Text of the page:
Friday, January 8, 2010

An oldie but goodie from my previous blogging attempts

Live. Love. Let Go.
I was thrilled to set-up my first blog today. Finally, I would be able to share the wonderful things I've learned about everything having to do with organizing! What would I write about first, how could I entertain and inspire others?

I drew a blank. Nothing. Nada.

Then it hit me, you can't help others before you help yourself. And myself, and my place, needed some help. You see, I, like so many others, share a living space, in this case with my boyfriend. For you it might be a roommate, spouse or sibling. One thing remains the same - sharing sucks.

How are we supposed to create the serene living space of our dreams with you-know-who's dirty socks littering every hallway? Or how about a stinky old can of tuna mysteriously beneath the sofa (this actually happened with a former roommate of mine)! Junk mail, dishes, laundry and miscellaneous thingamabobs pile up and let's face it - you can't do it all, nor should you have to.

So, in examining my own current state of dissatisfaction with my living space, I did the most logical thing I could think of ... ate chocolate and silently stewed. Then I did the next most logical thing ... went back to basics and followed my own advice that I give every day to my organizing clients.

For me, the biggest source of my frustration was the living room - that's where I like to be able to relax, play with the dogs and curl up with a cup of tea and magazine. When you start in an area that is most important to you or is causing the majority of your anxiety, the pay off is greater and the results make a more dramatic difference, helping you feel better immediately. So, START WHERE IT NEEDS IT MOST.

This is tough, but crucial. Usually, in shared living situations, we are most aggravated by the other person's habits and clutter, not out own. The problem with this is that as much as we'd like to try, we can't control that person and we're only hurting ourselves by being angry, stewing in that anger and yet never getting any relief. For me, I chose to distinctly differentiate between what was mine, what was his, and anything that was "shared" I could either claim responsibility for or relinquish control and leave it up to him (I usually choose control:-). I got two large plastic bins and went through the room bit by bit. Anything that didn't belong in the space went in one bin or the other, period. Your bin - your stuff - your responsibility, but it doesn't get to lay around where it doesn't belong. Thus, choosing and taking responsibility for what you control and then only FOCUSING ON WHAT YOU CAN CONTROL.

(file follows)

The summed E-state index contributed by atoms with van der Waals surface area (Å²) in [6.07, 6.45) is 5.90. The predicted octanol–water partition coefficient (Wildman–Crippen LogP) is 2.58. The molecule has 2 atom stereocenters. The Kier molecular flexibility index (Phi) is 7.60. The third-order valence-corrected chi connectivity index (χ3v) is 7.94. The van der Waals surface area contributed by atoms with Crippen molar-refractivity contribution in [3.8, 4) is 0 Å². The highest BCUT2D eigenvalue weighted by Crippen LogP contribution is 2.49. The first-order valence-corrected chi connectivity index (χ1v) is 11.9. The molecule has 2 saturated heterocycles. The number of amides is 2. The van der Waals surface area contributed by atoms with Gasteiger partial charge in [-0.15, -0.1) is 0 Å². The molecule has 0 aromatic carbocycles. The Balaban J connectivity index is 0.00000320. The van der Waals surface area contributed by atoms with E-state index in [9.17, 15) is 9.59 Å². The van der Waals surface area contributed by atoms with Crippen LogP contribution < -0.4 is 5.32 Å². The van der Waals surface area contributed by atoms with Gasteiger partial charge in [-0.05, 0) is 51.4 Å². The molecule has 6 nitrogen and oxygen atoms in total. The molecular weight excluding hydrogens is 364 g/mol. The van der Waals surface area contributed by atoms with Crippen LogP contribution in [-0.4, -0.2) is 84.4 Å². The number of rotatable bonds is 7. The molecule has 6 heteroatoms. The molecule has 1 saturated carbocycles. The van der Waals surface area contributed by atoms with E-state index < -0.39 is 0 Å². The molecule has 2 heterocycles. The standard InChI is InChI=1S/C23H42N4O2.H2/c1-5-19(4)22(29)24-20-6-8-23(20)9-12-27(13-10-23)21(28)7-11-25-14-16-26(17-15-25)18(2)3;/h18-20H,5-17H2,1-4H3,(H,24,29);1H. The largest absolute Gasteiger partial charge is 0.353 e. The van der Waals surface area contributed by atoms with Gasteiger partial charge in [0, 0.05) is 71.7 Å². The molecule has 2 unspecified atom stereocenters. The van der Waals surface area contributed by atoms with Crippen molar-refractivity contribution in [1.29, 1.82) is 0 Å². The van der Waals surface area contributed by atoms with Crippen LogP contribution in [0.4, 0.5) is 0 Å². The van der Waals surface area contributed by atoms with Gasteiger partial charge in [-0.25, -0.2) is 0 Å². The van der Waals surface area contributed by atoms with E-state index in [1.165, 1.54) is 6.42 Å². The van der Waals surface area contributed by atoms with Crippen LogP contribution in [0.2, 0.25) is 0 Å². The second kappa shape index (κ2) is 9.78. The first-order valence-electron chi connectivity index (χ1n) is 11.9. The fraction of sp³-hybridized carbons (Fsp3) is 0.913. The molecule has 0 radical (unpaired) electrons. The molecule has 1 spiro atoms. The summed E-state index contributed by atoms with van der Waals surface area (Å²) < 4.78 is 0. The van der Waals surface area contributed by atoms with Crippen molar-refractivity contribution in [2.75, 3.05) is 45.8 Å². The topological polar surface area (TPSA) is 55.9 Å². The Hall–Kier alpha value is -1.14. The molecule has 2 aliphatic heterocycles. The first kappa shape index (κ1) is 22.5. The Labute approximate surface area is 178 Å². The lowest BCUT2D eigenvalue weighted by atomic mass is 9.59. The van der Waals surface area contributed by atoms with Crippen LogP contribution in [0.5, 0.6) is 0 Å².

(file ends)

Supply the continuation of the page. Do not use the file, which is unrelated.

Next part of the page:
Now, everything in the bins that didn't belong in the living room either makes its way back into the area of the home where it is either useful or dearly cherished ... otherwise it goes to recycling, trash, or donation (use 3 new bins to make this easier). After it is sorted/decided, then DO IT, act now! Take out the trash, put donations in the car. DECIDE AND ACT on those decisions immediately.

Okay, so how do you get someone else to do these things as well? Honestly, if its a roommate, you may not have a lot of options, but you can work with them to at least agree what stays in their space and what lives in the common areas. When they step out of line, grab your bin and pick-up, then leave it to them to decide what to do with those items within the confines of their own personal space. If its a significant other, then you're going to have to work something out eventually. Try to get them to agree to go through their bin at the same time, or at least have them agree to a specific time when they will do it and hold them accountable - this also works well with kids and young adults.

Accept the fact that nobody is perfect and that when living in mixed company, compromises may have to be made. Persistence, rather, is the path to serenity in these situations. Commit yourself to at least 15 minutes of clutter control maintenance everyday. Remember to 1) start where it matters most, 2) focus only on what you can control, 3) make a decision, and act immediately, 4) aim for persistence, not perfection. Do this everyday, whether it needs it or not! If you can convince your living partner to commit to the same, then you're set. Your PERSISTENT efforts will yield a PEACEFUL space, but never a PERFECT one. And honestly, would I really trade my boyfriend in for a perfectly arranged closet, magazine ready living room and divinely organized kitchen that would make MONK jealous?

Maybe I shouldn't answer that. :-)

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